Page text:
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Tika Ram Vs. Mundikota Shikshan Prasarak Mandal & Ors [1984] INSC 135 (10 August 1984)

VENKATARAMIAH, E.S. (J) VENKATARAMIAH, E.S. (J) ERADI, V. BALAKRISHNA (J)

CITATION: 1984 AIR 1621 1985 SCR (1) 339 1984 SCC (4) 219 1984 SCALE (2)182

CITATOR INFO :

F 1990 SC 423 (7,8,9)

ACT:

Constitution of India-Article 226-Writ Petition against a private body on the basis of non-statutory rules-Whether maintainable.

School Code (Maharashtra State)-Nature of-Non- statutory-Nature of proceedings under School Code-Quasi- judicial-Director and Deputy Director of Education have no power to review their decisions.

HEADNOTE:

The appellant was working as Headmaster of a school run by Respondent No. 1, which was a private body. After an enquiry, the management of the school reverted the appellant to the post of Assistant Teacher. Feeling aggrieved, the appellant appealed to the Deputy Director of Education. The Deputy Director, having found that the enquiry had been vitiated on account of violation of principles of natural justice, set aside the order of the management reverting the appellant and remanded the case to the management for a fresh decision. The Deputy Director dismissed the management's application for re-considering his decision on the ground that no such review petition could be filed before him. The management appealed against this order of the Deputy Director. The Director of Education dismissed the appeal. The management filed a petition before the Director to reconsider the case. This time the Director allowed the petition and set aside the order of the Deputy Director remanding the case. The appellant filed a writ petition before the High Court on the ground that the Director had no jurisdiction to review his earlier order. The High Court dismissed the writ petition holding that the teachers working in private schools could not enforce their right under Clause 77 and other connected clauses of the School Code which were not statutory rules. Hence this appeal by special leave.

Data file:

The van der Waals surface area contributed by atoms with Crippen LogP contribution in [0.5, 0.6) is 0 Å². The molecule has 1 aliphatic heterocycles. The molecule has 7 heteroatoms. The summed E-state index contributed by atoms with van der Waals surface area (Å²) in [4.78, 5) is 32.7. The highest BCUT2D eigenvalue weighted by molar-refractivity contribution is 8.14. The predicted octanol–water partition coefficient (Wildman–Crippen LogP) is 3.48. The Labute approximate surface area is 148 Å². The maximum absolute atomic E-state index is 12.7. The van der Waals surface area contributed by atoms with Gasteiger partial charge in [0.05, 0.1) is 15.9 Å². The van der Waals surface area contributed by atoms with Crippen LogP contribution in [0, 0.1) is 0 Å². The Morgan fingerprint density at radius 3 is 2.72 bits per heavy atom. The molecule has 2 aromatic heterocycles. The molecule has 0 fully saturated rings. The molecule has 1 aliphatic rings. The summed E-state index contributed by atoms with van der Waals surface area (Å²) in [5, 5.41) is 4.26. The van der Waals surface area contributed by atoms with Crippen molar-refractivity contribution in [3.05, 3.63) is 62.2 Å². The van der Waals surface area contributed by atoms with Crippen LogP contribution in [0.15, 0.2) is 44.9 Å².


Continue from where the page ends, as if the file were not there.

Allowing the appeal, 340

HELD: The order of the Director passed on the review petition is set aside and that of the Deputy Director is restored. [342H] The Court is aware of some of the decisions in which it is observed that no teacher could enforce a right under the School Code which is non-statutory in character against the management. But in the instant case, since the appellant was not seeking any relief directly against the management, a private body, but against the order passed in a quasi- judicial proceeding by the Director, an officer of Government who is always amenable to the jurisdiction of the Court, though in a case arising under the School Code and since the Director had assumed a jurisdiction to review his own orders not conferred on him, the appellant was entitled to maintain the petition under Article 226 of the Constitution. [342E-F] On merits it is not disputed that neither the Deputy Director nor the Director of Education had the power to review the order passed by him earlier. The Director had affirmed the order of the Deputy Director by his earlier order. The order passed by the Deputy Director remanding the case to the management for holding a fresh enquiry thus became final. The Director had no power to review his earlier order. [342G-H]

CIVIL APPELLATE JURISDICTION : Civil Appeal No. 3189 of 1984.

Appeal by Special leave from the Judgment and Order dated the 15th Day of December, 1982 of the Bombay High Court in Special Civil Appln. 637 of 1977 Dr. N. M. Ghatate for the Appellant.

D. M. Nargolkar for the Respondent.

The Judgment of the Court was delivered by VENKATARAMIAH J. Special Leave granted.

In the year 1975 the appellant was working as the Head Master of a High School which was being run by the Mundikota Shikshan Prasarak Mandal, respondent No. 1, which was a private body. On account of certain earlier events which need not be set out here the management instituted a disciplinary enquiry against 341 the appellant and on July 7,1975, the appellant was informed by the management that it had imposed on the appellant the punishment of reversion to the post of Assistant Teacher which according to the management was the substantive post held by him. Aggrieved by the above order of reversion, the appellant filed an appeal before the Deputy Director of Education, Nagpur Division, Nagpur contending that the enquiry had been vitiated on account of violation of principles of natural justice and that he had never held the post of an Assistant Teacher to which he had been reverted.